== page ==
Mirvari Qahramanli has also noted that the specialists on the construction of the Azerbaijani part of this pipeline will be mainly foreigners while local workers will be employed for manual labour. "This issue is also worrying us. Although Azerbaijan has enough specialists, foreign oil companies will mainly give preference to specialists from their own countries. However, local oil workers are employed for manual labour. BP should take into consideration the remarks of the committee to protect the rights of oil workers. For our part, we shall resort to definite measures if our remarks are not borne in mind."

Phase 2 of major oil project to cost US$5.2bn 

The cost of development within the framework of the Azari, Ciraq and Gunasli Phase-2 Full Field Development project is estimated at US$5.2bn, BP Azerbaijan President, David Woodward, has said. He stated that of this sum, about US$3.8bn would be spent on the construction of facilities and pilot drilling, and the remaining amount would be spent on the drilling of production wells during the next stage of extraction, MPA News Agency has reported.
According to information received by MPA news agency, Phase-2 envisages the development of the western and eastern parts of the Azari field. Along with Phase-1 (central part of the Azari field), this will cover the full development of the Azari field. Phase-2 facilities will be integrated into Phase-1 with the aim of creating an offshore and onshore complex for the development of the Azari field. Phase-2 will be followed by the Phase-3 project that envisages the development of the deep water part of the Gunasli field.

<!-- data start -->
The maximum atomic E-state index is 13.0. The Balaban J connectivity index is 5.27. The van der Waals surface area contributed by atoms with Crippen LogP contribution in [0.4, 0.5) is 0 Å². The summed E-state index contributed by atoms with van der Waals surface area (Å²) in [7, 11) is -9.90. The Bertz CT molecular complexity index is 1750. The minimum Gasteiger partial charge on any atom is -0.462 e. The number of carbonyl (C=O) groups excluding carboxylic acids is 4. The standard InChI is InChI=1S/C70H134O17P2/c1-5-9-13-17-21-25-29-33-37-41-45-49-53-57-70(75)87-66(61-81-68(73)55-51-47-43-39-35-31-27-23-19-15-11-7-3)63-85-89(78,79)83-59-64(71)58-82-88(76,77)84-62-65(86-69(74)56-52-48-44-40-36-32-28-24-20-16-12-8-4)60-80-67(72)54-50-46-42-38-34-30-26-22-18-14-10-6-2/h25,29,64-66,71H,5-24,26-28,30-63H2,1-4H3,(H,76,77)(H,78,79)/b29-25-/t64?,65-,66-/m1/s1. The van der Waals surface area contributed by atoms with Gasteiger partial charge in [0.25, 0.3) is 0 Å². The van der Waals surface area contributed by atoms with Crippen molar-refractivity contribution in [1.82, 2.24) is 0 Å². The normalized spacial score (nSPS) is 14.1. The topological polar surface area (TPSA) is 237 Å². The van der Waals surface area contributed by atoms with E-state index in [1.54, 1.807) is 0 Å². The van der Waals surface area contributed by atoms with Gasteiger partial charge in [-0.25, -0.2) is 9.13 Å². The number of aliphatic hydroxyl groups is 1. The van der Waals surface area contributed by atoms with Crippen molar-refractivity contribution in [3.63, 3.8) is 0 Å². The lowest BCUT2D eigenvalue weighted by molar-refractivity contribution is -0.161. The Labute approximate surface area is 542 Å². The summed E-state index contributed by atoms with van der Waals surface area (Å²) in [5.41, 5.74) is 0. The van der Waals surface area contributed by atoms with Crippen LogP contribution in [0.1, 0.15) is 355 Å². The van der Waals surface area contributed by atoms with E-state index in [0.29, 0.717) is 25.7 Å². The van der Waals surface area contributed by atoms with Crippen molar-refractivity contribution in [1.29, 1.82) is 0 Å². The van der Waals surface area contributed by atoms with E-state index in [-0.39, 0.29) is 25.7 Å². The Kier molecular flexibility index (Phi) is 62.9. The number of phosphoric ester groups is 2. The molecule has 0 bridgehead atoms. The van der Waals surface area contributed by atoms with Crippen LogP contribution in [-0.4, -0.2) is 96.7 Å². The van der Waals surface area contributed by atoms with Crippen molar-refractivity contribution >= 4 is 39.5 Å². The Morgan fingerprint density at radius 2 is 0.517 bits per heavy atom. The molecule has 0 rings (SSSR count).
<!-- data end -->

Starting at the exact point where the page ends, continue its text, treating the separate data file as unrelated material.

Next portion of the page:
The Phase-2 project includes the construction of two drilling, production and living quarters platforms for 48 wells each, the construction of another pipeline from the Sanqacal terminal, the expansion of the Sanqacal onshore terminal and of the compression and water platform constructed within the framework of the Phase-1 project.
Early oil is planned to be extracted from the platforms, which are to be constructed on the eastern and western parts of Azari, in the second quarter of 2006 and the first quarter of 2007 respectively, which will increase production volumes by over 20m t a year (420,000 barrels a day).
Oil reserves in Phase-2 are 210m t (1.6bn barrels). Up to 96 additional production wells, water and gas-injection wells and 113 additional sideholes will be drilled to reach this production level during the exploitation of the Azari field.

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Azerbaijan's chances of next IMF tranche in 2002 "slim"